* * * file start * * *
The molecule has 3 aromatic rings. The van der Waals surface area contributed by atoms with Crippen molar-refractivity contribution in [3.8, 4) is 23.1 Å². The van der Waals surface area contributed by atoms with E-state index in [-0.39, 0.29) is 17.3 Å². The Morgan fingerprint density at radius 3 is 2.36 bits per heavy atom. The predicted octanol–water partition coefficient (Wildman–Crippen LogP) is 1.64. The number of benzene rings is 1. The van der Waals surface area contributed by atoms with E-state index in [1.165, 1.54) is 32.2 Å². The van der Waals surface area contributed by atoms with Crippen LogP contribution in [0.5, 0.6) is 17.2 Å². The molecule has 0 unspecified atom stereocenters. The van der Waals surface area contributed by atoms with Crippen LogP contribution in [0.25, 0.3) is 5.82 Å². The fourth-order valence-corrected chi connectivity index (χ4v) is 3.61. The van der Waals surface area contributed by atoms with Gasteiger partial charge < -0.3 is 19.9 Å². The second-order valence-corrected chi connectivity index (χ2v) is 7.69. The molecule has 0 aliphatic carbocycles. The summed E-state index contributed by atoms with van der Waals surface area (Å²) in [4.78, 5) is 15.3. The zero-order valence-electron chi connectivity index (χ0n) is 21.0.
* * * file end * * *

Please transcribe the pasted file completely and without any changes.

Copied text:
The molecule has 3 aromatic rings. The van der Waals surface area contributed by atoms with Crippen molar-refractivity contribution in [3.8, 4) is 23.1 Å². The van der Waals surface area contributed by atoms with E-state index in [-0.39, 0.29) is 17.3 Å². The Morgan fingerprint density at radius 3 is 2.36 bits per heavy atom. The predicted octanol–water partition coefficient (Wildman–Crippen LogP) is 1.64. The number of benzene rings is 1. The van der Waals surface area contributed by atoms with E-state index in [1.165, 1.54) is 32.2 Å². The van der Waals surface area contributed by atoms with Crippen LogP contribution in [0.5, 0.6) is 17.2 Å². The molecule has 0 unspecified atom stereocenters. The van der Waals surface area contributed by atoms with Crippen LogP contribution in [0.25, 0.3) is 5.82 Å². The fourth-order valence-corrected chi connectivity index (χ4v) is 3.61. The van der Waals surface area contributed by atoms with Gasteiger partial charge < -0.3 is 19.9 Å². The second-order valence-corrected chi connectivity index (χ2v) is 7.69. The molecule has 0 aliphatic carbocycles. The summed E-state index contributed by atoms with van der Waals surface area (Å²) in [4.78, 5) is 15.3. The zero-order valence-electron chi connectivity index (χ0n) is 21.0.